The South Florida Bulls, led by head coach Willie Taggart, are sitting at 2-3 on the season after dismantling Syracuse. While that is a great win for the program, the Bulls need to ride this momentum into a run at a bowl berth. Is it possible for South Florida to become bowl eligible this fall?
If South Florida is to make a run at a bowl game, it will come down to how well the defense plays down the stretch. The Bulls face three of the top 50 offenses in the nation (SMU, ECU, Cincinnati) in their final seven games. That also includes the #4 (Navy) and #32 (Cincinnati) ranked rushing attacks nationally. East Carolina also has a tricky rushing attack that can be hard to stop.
The Bulls have done an excellent job in stopping the run game. Well, except for the Florida State game. The Seminoles rushed for 6.0 yards per carry and 278 overall rushing yards in the game. 148 of those yards came on three plays. The Bulls are #27 in the nation in defensive success rate at 34.2%, a number that is approximately 8% better than the national average.
Credit for the marked improvement in the South Florida rush defense goes to sophomore defensive tackle Deadrin Senat (25 tkl, 4 tfl). Senat has been able to stuff the middle of the line with his 6-1, 305 pound frame, leading the Bulls to a stuff rate of 32.6% on run plays, 13.4% higher than the national average. Senat should be the next in a line of South Florida defenders to make the jump to the NFL. Fellow defensive line starters Eric Lee (17 tkl, 3.5 tfl, 1 sack), James Hamilton (9 tkl, 3 tfl, 1.5 sacks), and Zack Bullock (13 tkl, 2.5 tfl, 0.5 sacks) make up one of the better defensive lines in the AAC.
Auggie Sanchez (37 tkl, 3 tfl, 0.5 sacks) has been a tackling machine at middle linebacker with just over seven tackles per game. Overall, the South Florida rush defense is ranked #28 nationally in allowing 119.4 yards per game.
In addition to playing the run well, the Bulls have been excellent in making plays behind the line of scrimmage. 40 tackles for loss, led by cornerback Deatrick Nichols (5 tfl), are good for eight per game. Even versus Florida State, the Bulls were able to get in the backfield and make plays.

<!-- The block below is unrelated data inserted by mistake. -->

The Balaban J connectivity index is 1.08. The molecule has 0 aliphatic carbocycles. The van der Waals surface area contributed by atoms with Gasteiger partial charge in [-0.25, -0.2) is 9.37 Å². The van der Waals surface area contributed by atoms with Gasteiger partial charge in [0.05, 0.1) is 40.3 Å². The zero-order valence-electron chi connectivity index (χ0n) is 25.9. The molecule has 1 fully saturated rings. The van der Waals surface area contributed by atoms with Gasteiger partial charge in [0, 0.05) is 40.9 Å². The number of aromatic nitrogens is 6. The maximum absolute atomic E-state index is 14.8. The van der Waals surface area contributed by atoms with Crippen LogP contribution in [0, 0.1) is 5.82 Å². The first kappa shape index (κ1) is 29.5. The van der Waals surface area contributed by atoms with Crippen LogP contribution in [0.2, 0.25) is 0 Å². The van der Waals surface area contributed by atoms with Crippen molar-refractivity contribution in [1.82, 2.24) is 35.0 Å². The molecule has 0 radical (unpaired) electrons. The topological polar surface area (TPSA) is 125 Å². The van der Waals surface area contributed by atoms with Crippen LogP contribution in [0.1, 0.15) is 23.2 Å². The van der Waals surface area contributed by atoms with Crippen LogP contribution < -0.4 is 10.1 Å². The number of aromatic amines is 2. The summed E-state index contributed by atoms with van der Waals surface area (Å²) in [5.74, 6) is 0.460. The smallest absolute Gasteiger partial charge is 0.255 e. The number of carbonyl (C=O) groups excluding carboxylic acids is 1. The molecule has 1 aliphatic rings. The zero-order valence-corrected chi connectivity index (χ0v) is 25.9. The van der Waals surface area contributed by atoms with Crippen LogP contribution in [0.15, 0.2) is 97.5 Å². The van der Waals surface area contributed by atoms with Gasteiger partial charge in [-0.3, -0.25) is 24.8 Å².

Pass defense has been solid this fall in giving up 233.4 yards per game in the air. Senior Jamie Byrd (31 tkl, 1.5 tfl, 2 int) is the most experienced of the group, leading the team in interceptions. The rest of the secondary, cornerbacks Deatrick Nichols (18 tkl, 5 tfl, 1 sack, 1 int) and Ronnie Hoggins (11 tkl, 1.5 tfl, 1 int), as well as safeties Nate Godwin (21 tkl, 0.5 tfl) and Devin Abraham (15 tkl, 1 int) are still learning to gel together as a unit. Considering how young the secondary is, it’s amazing that the Bulls haven’t been gouged more often in the pass game.
As you have noticed already, I have said little to nothing about the South Florida offense. That is for good reason. The offense has a bell cow running back in Marlon Mack (93/576/3TD) and very little else. Quarterback Quinton Flowers (66-107/784/8TD) has been solid in the run game, but lacks the ability to challenge the secondary on a regular basis. His inability to get the ball to his receivers at a high rate is disturbing. The top three wide receivers options all have a catch rate of 59.1% or lower.
Finally, let’s look at the rest of the schedule. Games at Connecticut and home versus SMU are must win games for the Bulls. Wins in those games would get them to 4-3 with five games remaining. A win in the season finale versus Central Florida should get them to five wins, but where does that sixth win come from? Can South Florida beat Navy, East Carolina, Temple, or Cincinnati? That is why we play the game.